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Inside the Poppins' psyche

Stephen Carleton

Stephen Carleton is the winner of the 2004 Patrick White Prize, for his play Constance Drinkwater.

Stace Callaghan and Margi Brown Ash, The Great Exception: or, The Knowing of 
Mary Poppins Stace Callaghan and Margi Brown Ash, The Great Exception: or, The Knowing of
Mary Poppins
photo Juanita Broderick
In a year in which Queensland celebrates the centenary of the women’s vote, theatrical testimonials to a renegade feminist history in the state have been surprisingly few and far between. Sue Rider’s The Matilda Women springs to mind as an earlier contribution. With such offerings to the national body politic over recent decades as Lady Flo, conservative socialite/mayoress Sally Ann Atkinson and a certain red-headed rightwing firebrand and ballroom dancer, turning to the world of letters by way of inspiration seems a much more edifying option for contemporary performance makers. Whatever the gender or political hue, Queensland undeniably does a fine line in radical individualism and it is fitting, then, that the determinedly eccentric P L Travers (creator of the character Mary Poppins) should have emerged from federation era rural Queensland. As theatreACTIV8’s production The Great Exception: or, The Knowing of Mary Poppins asserts, the home-grown cultural milieu certainly gave Travers something to run passionately away from in the long trajectory that was her gloriously idiosyncratic life.

Taking Valerie Lawson’s biography Out of the Sky She Came as a departure point, director Leah Mercer pooled a strong ensemble, including writer Marcel Dorney and actors Margi Brown Ash, Stace Callaghan and Carol Schmidt to create a unique performance experience in which theatreACTIV8’s bold physical sensibility combines effectively with Dorney’s dialogue driven text. The actors each inhabit an aspect of Travers’ female (if not always avowedly feminist) psyche: a triptych Travers herself describes as comprising nymph, mother and crone. The cast glide effortlessly between these constructions at various points of Travers’ cantankerous life, intruding upon and contradicting each other’s sketchy and subjective accounts of her narrative.

Particularly intriguing in this regard is Travers’ complicated relationship with men, who, if women are assigned 3 basic archetypes, might also be correspondingly described as either genius, father or fool. Certainly, her first major love interest, the Irish poet ‘A.E’ is nominated by Travers as the former; whilst mystic, Gurdjieff, might be considered any of the above; and studio chief, Walt Disney, absolutely the latter if not the former. Callaghan in particular does a fine job of animating Dorney’s amusing popinjays and patriarchs, creating the chilling sense of a fourth (male) actor in the ensemble (whom I was faintly disarmed not to find appearing in the curtain call).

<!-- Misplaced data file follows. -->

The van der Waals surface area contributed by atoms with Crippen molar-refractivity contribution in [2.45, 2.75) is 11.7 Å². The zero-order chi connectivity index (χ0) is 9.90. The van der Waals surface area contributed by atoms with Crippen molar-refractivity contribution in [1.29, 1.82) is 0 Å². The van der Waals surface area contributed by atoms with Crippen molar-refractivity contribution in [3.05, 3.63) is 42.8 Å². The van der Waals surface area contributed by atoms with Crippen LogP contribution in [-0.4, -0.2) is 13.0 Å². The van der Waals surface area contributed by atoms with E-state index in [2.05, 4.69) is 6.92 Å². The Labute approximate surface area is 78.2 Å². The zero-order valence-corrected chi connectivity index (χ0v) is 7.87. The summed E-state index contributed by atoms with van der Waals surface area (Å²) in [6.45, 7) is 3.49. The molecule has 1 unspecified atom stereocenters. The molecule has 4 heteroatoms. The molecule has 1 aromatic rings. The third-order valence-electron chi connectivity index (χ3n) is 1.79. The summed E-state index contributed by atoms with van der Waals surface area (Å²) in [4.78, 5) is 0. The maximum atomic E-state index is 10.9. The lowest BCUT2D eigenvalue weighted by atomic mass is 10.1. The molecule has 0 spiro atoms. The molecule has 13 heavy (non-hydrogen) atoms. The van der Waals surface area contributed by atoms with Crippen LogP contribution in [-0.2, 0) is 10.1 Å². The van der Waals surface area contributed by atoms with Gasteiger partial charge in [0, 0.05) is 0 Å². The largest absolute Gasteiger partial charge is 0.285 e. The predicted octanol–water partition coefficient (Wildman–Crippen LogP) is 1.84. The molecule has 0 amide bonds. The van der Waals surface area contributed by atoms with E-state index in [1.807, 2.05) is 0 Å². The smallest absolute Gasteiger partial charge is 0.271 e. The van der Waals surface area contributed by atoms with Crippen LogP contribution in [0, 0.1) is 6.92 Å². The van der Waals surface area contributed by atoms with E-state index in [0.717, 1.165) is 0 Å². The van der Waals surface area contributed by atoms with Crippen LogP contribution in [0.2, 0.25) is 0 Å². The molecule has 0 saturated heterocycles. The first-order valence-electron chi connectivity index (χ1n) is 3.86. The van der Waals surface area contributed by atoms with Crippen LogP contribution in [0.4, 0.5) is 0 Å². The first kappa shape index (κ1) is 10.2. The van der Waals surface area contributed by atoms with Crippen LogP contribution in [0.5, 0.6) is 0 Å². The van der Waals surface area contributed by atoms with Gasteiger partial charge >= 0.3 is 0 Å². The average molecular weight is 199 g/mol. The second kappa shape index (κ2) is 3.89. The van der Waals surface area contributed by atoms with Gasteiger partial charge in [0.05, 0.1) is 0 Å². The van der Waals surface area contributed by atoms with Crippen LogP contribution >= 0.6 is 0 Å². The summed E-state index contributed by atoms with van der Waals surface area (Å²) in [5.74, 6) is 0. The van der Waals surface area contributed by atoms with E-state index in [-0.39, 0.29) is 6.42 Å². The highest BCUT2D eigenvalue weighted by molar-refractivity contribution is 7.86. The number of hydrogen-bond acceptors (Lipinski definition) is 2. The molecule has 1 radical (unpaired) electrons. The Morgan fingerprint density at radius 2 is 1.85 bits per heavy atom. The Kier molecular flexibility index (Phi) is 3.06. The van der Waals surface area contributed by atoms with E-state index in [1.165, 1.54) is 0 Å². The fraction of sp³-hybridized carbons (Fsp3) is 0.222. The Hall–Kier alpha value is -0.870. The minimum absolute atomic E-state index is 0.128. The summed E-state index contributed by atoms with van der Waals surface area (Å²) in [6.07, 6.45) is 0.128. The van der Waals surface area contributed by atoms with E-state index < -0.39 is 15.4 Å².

The famous Poppins iconography—umbrella, starched blouse and long skirt (equally at home in the Kransky Sisters’ Esk Valley mise en scene) and crisp uber British consonants and nasal vowels—wend their way with marked constraint into the performance text. Poppins-esque gewgaws hang from Celtic wiccan-like totems in Conan Fitzpatrick’s initially intriguing (but ultimately under-utilised) scenic design. Schmidt’s Poppins only occasionally utters the iconic “spit spot!” and the overall effect is aptly one in which the complex personality that created Poppins, rather than Poppins herself, takes centre stage. Indeed, as Ash Brown’s wonderfully world weary crone suggests, it was never a matter of having ‘created’ her at all, but of allowing her to descend, enigmatically, from the ether. Robert D Clark’s evocative and jaunty sound design is worthy of special mention here by way of invocation.

There was much to like about The Great Exception. With an all too brief 4-day run, this rough gem, with a little further polishing, deserves a second appearance before a wider audience.

theatreACTIV8, The Great Exception: or, The Knowing of Mary Poppins, director Leah Mercer, writer Marcel Dorney; Visy Theatre, Brisbane Powerhouse, August 17-20

Stephen Carleton is the winner of the 2004 Patrick White Prize, for his play Constance Drinkwater.

RealTime issue #69 Oct-Nov 2005 pg. 36

© Stephen Carleton; for permission to reproduce apply to [email protected]

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